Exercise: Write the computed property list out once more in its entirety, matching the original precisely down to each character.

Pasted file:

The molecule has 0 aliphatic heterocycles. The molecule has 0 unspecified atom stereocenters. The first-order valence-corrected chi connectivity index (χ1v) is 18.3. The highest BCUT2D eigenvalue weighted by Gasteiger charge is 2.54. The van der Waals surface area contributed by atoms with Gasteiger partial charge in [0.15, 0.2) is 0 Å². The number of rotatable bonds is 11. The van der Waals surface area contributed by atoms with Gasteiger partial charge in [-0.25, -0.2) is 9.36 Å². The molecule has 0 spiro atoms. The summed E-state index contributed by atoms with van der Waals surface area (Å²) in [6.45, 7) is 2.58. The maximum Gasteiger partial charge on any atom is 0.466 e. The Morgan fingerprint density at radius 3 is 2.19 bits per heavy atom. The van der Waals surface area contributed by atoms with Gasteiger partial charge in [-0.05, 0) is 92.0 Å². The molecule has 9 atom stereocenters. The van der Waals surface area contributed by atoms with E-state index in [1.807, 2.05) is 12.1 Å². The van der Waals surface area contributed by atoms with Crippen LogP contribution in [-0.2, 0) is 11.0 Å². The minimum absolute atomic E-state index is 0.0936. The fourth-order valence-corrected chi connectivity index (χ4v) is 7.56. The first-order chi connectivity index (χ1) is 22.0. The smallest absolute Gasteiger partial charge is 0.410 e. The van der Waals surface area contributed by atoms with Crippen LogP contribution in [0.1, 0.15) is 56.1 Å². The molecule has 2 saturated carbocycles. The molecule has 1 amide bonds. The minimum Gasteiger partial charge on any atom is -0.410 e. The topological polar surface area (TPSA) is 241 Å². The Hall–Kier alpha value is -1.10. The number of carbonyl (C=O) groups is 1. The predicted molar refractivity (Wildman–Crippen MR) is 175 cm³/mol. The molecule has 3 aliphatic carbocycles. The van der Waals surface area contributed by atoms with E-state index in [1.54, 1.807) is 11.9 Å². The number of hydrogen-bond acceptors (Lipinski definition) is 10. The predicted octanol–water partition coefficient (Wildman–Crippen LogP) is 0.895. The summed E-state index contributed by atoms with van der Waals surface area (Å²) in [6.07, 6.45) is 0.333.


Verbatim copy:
The molecule has 0 aliphatic heterocycles. The molecule has 0 unspecified atom stereocenters. The first-order valence-corrected chi connectivity index (χ1v) is 18.3. The highest BCUT2D eigenvalue weighted by Gasteiger charge is 2.54. The van der Waals surface area contributed by atoms with Gasteiger partial charge in [0.15, 0.2) is 0 Å². The number of rotatable bonds is 11. The van der Waals surface area contributed by atoms with Gasteiger partial charge in [-0.25, -0.2) is 9.36 Å². The molecule has 0 spiro atoms. The summed E-state index contributed by atoms with van der Waals surface area (Å²) in [6.45, 7) is 2.58. The maximum Gasteiger partial charge on any atom is 0.466 e. The Morgan fingerprint density at radius 3 is 2.19 bits per heavy atom. The van der Waals surface area contributed by atoms with Gasteiger partial charge in [-0.05, 0) is 92.0 Å². The molecule has 9 atom stereocenters. The van der Waals surface area contributed by atoms with E-state index in [1.807, 2.05) is 12.1 Å². The van der Waals surface area contributed by atoms with Crippen LogP contribution in [-0.2, 0) is 11.0 Å². The minimum absolute atomic E-state index is 0.0936. The fourth-order valence-corrected chi connectivity index (χ4v) is 7.56. The first-order chi connectivity index (χ1) is 22.0. The smallest absolute Gasteiger partial charge is 0.410 e. The van der Waals surface area contributed by atoms with Crippen LogP contribution in [0.1, 0.15) is 56.1 Å². The molecule has 2 saturated carbocycles. The molecule has 1 amide bonds. The minimum Gasteiger partial charge on any atom is -0.410 e. The topological polar surface area (TPSA) is 241 Å². The Hall–Kier alpha value is -1.10. The number of carbonyl (C=O) groups is 1. The predicted molar refractivity (Wildman–Crippen MR) is 175 cm³/mol. The molecule has 3 aliphatic carbocycles. The van der Waals surface area contributed by atoms with E-state index in [1.54, 1.807) is 11.9 Å². The number of hydrogen-bond acceptors (Lipinski definition) is 10. The predicted octanol–water partition coefficient (Wildman–Crippen LogP) is 0.895. The summed E-state index contributed by atoms with van der Waals surface area (Å²) in [6.07, 6.45) is 0.333.